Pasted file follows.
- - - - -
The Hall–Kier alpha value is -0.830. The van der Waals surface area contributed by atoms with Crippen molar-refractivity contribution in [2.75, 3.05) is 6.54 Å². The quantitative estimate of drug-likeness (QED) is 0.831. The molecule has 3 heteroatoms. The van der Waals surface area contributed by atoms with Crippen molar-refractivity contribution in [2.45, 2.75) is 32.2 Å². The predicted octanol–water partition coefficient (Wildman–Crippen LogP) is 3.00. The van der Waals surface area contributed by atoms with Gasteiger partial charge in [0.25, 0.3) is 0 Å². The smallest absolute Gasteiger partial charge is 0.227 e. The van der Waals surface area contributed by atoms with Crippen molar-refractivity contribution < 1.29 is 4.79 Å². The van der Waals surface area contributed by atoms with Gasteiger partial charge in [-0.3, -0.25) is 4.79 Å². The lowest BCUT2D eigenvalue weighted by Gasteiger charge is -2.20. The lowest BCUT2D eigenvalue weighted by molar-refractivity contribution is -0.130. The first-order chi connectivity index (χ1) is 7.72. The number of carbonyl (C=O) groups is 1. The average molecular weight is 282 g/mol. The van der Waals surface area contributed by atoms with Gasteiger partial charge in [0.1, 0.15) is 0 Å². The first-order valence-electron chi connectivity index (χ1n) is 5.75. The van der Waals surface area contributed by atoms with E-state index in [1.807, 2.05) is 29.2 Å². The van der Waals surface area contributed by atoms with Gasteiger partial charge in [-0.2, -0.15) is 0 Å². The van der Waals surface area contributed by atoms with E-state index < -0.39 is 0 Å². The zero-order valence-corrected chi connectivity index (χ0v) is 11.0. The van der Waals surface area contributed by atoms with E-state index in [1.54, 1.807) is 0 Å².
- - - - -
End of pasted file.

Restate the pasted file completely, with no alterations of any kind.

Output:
The Hall–Kier alpha value is -0.830. The van der Waals surface area contributed by atoms with Crippen molar-refractivity contribution in [2.75, 3.05) is 6.54 Å². The quantitative estimate of drug-likeness (QED) is 0.831. The molecule has 3 heteroatoms. The van der Waals surface area contributed by atoms with Crippen molar-refractivity contribution in [2.45, 2.75) is 32.2 Å². The predicted octanol–water partition coefficient (Wildman–Crippen LogP) is 3.00. The van der Waals surface area contributed by atoms with Gasteiger partial charge in [0.25, 0.3) is 0 Å². The smallest absolute Gasteiger partial charge is 0.227 e. The van der Waals surface area contributed by atoms with Crippen molar-refractivity contribution < 1.29 is 4.79 Å². The van der Waals surface area contributed by atoms with Gasteiger partial charge in [-0.3, -0.25) is 4.79 Å². The lowest BCUT2D eigenvalue weighted by Gasteiger charge is -2.20. The lowest BCUT2D eigenvalue weighted by molar-refractivity contribution is -0.130. The first-order chi connectivity index (χ1) is 7.72. The number of carbonyl (C=O) groups is 1. The average molecular weight is 282 g/mol. The van der Waals surface area contributed by atoms with Gasteiger partial charge in [0.1, 0.15) is 0 Å². The first-order valence-electron chi connectivity index (χ1n) is 5.75. The van der Waals surface area contributed by atoms with E-state index in [1.807, 2.05) is 29.2 Å². The van der Waals surface area contributed by atoms with Gasteiger partial charge in [-0.2, -0.15) is 0 Å². The van der Waals surface area contributed by atoms with E-state index < -0.39 is 0 Å². The zero-order valence-corrected chi connectivity index (χ0v) is 11.0. The van der Waals surface area contributed by atoms with E-state index in [1.54, 1.807) is 0 Å².